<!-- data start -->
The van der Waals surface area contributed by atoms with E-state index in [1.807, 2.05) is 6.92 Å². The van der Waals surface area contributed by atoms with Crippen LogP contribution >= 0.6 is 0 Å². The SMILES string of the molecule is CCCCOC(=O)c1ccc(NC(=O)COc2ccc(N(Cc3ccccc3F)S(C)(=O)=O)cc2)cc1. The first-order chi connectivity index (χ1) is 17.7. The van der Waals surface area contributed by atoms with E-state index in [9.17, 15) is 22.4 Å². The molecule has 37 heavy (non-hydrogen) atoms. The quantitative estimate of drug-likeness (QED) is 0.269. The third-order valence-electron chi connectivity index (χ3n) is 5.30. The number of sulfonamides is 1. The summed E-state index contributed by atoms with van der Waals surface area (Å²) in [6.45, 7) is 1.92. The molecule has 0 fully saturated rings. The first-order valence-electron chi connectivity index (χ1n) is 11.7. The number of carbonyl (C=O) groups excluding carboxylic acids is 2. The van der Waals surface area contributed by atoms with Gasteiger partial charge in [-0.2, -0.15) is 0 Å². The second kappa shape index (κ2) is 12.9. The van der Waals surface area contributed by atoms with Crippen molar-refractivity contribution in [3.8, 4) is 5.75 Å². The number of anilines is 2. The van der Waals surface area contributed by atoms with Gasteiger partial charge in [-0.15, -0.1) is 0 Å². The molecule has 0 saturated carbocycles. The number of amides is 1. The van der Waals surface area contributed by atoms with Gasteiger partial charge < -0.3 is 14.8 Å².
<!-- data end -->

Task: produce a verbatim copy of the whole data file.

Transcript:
The van der Waals surface area contributed by atoms with E-state index in [1.807, 2.05) is 6.92 Å². The van der Waals surface area contributed by atoms with Crippen LogP contribution >= 0.6 is 0 Å². The SMILES string of the molecule is CCCCOC(=O)c1ccc(NC(=O)COc2ccc(N(Cc3ccccc3F)S(C)(=O)=O)cc2)cc1. The first-order chi connectivity index (χ1) is 17.7. The van der Waals surface area contributed by atoms with E-state index in [9.17, 15) is 22.4 Å². The molecule has 37 heavy (non-hydrogen) atoms. The quantitative estimate of drug-likeness (QED) is 0.269. The third-order valence-electron chi connectivity index (χ3n) is 5.30. The number of sulfonamides is 1. The summed E-state index contributed by atoms with van der Waals surface area (Å²) in [6.45, 7) is 1.92. The molecule has 0 fully saturated rings. The first-order valence-electron chi connectivity index (χ1n) is 11.7. The number of carbonyl (C=O) groups excluding carboxylic acids is 2. The van der Waals surface area contributed by atoms with Gasteiger partial charge in [-0.2, -0.15) is 0 Å². The second kappa shape index (κ2) is 12.9. The van der Waals surface area contributed by atoms with Crippen molar-refractivity contribution in [3.8, 4) is 5.75 Å². The number of anilines is 2. The van der Waals surface area contributed by atoms with Gasteiger partial charge in [-0.15, -0.1) is 0 Å². The molecule has 0 saturated carbocycles. The number of amides is 1. The van der Waals surface area contributed by atoms with Gasteiger partial charge < -0.3 is 14.8 Å².